Viruses are much smaller than bacteria and live only by invading other cells (Elrich, 2009). They are not cellular but are a genetic substance surrounded by a layer of protein. A virus has genes made of DNA or RNA which allows it to make copies of itself, but they are only able to survive and reproduce inside a living cell. Once inside the living cell, it instructs the cell to make new virus particles. The new virus particles are then released to surrounding tissues and continue to infect more and more cells. Diseases caused by viruses include mumps, measles, influenza, rabies, hepatitis, poliomyelitis, smallpox, AIDS, and certain types of cancer (Brown, 2000). Herpes zoster, also known as shingles, is an acute viral infection and occurs when the dormant varicella virus from chicken pox is reactivated later in life. Measles is an acute highly contagious infection caused by the rubeola virus and is transmitted by mucous droplets from the respiratory system. Rabies is a viral infection that is transmitted to humans by the bite or saliva of an infected animal, and the west nile virus is spread to humans by the bite on an infected mosquito.
A fungus is a simple parasitic organism and there are over 100,000 different species. Fungi are various small organisms that lack chlorophyll and get their food from living or dead organic matter. They reproduce from spores and survive for a long period of time. Many fungi are beneficial while some cause problems in the human body. Since they do not have chlorophyll, fungi must absorb food from others. They also do not need light to make food so fungi thrive and live in damp, dark places. Fungi are supposed to "eat" things when they are dead but sometimes they start eating when the organism is still alive (Kwon-Chung, 1992). A fungus is a simple parasitic organism. Tinea pedis, also known as athleteââ‚¬â„¢s foot, is a fungal infection that commonly develops between toes and on the feet. Yeast is also a type of fungus. Candidiasis, also known as a yeast infection, is caused by the pathogenic yeast candida albicans. This fungus can thrive on the skin or mucous membranes in the warm moist areas such as the vagina or mouth.
Protozoa are the smallest one celled animals. Most can only be seen if using a microscope. They move, reproduce, and breathe, just like multi cells animals. Pathogens in this group live in wet, damp places, and include paramecium, the euglena, and the ameba. The ameba is one of the simplest and smallest structured protozoa and look like a grey splotch under a microscope. They can be found in ponds and rivers, and even on the leaves of plant that live in water (MCWDN.org, 2009). One special characteristic of the ameba is the false feet that are called pseudopodia. These feet extend out and the rest of the body follows. The paramecium is larger than the ameba, but can also be found in ponds. Paramecia are covered in cilia and they eat plants, and algae. They look like the sole of a shoe under a microscope. The euglena is unique because it possesses the same characteristics as a plant and an animal. Euglena contains chlorophyll, a substance that plants use with sun light to create food. While in the darkness, they are able to get food like an animal, by eating plants and animals, just like the ameba and paramecium (MCWDN.org, 2009). The euglena is pear shaped and has a tail called the flagellum, which allows them to move through water. Protozoan diseases vary from mild to life threatening reactions. The deadliest disease cause by a protozoa is malaria, an infectious disease that causes over two million deaths each year (CDC, 2010). Other protozoan diseases include amoebiasis, sleeping sickness, toxoplasmosis, and trichomoniasis.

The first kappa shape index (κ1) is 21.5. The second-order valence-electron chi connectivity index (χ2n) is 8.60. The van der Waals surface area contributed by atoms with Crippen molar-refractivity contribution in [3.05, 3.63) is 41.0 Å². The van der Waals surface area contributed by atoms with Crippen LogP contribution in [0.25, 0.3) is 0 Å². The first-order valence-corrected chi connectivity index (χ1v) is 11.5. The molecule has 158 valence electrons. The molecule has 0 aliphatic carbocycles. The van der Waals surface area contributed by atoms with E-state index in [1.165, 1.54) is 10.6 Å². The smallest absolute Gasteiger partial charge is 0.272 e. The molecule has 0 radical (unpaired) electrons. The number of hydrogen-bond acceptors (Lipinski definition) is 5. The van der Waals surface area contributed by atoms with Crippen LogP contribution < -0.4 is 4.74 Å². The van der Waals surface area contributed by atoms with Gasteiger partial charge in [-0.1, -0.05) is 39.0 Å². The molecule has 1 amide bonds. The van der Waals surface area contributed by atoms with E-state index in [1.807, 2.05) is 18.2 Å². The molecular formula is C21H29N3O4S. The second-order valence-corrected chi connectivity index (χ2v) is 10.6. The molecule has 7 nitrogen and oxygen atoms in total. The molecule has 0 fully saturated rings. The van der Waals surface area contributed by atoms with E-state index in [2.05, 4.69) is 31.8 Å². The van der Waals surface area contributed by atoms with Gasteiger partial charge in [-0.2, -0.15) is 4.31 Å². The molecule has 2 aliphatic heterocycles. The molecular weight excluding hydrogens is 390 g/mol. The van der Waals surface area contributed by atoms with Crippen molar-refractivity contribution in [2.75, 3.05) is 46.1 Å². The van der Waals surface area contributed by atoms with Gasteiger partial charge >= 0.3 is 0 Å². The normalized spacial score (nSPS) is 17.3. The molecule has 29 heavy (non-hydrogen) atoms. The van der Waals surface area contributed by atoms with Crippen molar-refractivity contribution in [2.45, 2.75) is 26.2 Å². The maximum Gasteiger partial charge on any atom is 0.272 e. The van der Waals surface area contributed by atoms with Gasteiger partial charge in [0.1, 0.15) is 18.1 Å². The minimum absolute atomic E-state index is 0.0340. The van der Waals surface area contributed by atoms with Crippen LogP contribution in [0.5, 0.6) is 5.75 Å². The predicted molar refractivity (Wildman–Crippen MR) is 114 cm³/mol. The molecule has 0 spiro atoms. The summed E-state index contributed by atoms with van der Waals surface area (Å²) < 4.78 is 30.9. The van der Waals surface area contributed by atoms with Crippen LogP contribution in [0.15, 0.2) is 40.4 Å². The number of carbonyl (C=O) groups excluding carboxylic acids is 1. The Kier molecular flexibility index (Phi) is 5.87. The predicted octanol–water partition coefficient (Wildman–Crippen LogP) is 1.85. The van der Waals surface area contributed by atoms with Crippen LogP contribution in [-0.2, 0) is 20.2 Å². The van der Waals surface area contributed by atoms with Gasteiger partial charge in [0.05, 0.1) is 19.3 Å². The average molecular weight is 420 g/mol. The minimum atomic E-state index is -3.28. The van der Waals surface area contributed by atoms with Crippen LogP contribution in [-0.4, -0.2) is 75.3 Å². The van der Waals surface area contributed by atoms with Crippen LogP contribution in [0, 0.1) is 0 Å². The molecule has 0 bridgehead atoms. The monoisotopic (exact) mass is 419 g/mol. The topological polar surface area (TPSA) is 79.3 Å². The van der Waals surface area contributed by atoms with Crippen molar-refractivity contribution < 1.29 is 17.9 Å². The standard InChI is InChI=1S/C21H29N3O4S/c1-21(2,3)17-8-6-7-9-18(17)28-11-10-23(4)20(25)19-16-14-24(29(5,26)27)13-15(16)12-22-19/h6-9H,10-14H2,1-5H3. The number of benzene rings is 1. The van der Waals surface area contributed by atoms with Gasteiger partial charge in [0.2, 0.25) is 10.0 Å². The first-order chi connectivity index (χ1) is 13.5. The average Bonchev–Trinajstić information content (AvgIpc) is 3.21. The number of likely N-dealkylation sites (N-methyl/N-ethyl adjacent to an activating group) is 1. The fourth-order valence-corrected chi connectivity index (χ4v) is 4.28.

There are many different ways that the body prevents disease from infestation. There are also many ways for people to prevent disease as well. The bodyââ‚¬â„¢s first defense mechanism is the mucous membranes. Most pathogens cannot pass through skin unless there are wounds or cuts. The membranes that line the respiratory, digestive, urinary, and reproductive systems secrete mucous that traps foreign microscopic microbes (CDC, 2010). Small, hair like projections in the lining of the nose, throat and bronchial tubes work with the mucus to trap unknown substances. In the ears, there is wax and small hairs that offer protection against germ entry. Tears that are secreted by the lachrymal glad wash away germs that may enter through the eyes, and contain a protein that kills certain germs. White blood cells called phagocytes constantly travel through the body looking for foreign substances. If they find a foreign substance, they surround it, and digest it.
Prescribed antibiotics are important when it comes to fighting disease. Antibiotics should be used exactly as prescribed and for the full course of time prescribed. In addition, antibiotics should not be used for cold or other nonbacterial illness (RIDH, 1998-2010). Keeping immunizations for children, adults and pets up to date is just as important as washing hands often. Hands should be washed after using the bathroom, before preparing, or eating food, after changing a diaper, and after coughing sneezing and blowing noses. Not many people realize that washing hands after caring for someone who is sick or after playing with pets can really have an impact on the transfer of disease. When preparing food, people should use caution. Raw meat, eggs, chicken, and seafood should be kept away from foods that are ready to be eaten. Food should never be placed on an unwashed plate that held any of the previous raw items. Foods should be kept either hot or cold, until they are cooked. Cutting boards and knives should be thoroughly cleaned with hot, soapy water. Food that is left over should be placed in the refrigerator within two hours of cooking, and should be thrown away after three or four days (RIDH, 1998-2010). People should avoid areas where there are lots of insects. Insect repellant should be used on skin and clothing when in areas where mosquitoes or ticks are common. Lastly, when people are sick, they should allow themselves time to heal and recover. By taking a few days of work or school, washing hands, and covering mouths when coughing or sneezing, disease spreading can be stopped.
Nowadays, longer life spans are due to the overcoming of diseases. Diseases result from the infestation of pathogens and by the reactions of the hosts they infect. The severity of the disease results from the pathogens ability to damage the host. Also, the severity of diseases pathogens cause is based on their need to reproduce and spread. Vaccines, antibiotics, surgical tools and medical miracles are all responsible for treating diseases. Medical knowledge should be easily accessible to all people of the world. The more knowledge that is gained, the easier it will be for others to understand, treat, and prevent diseases.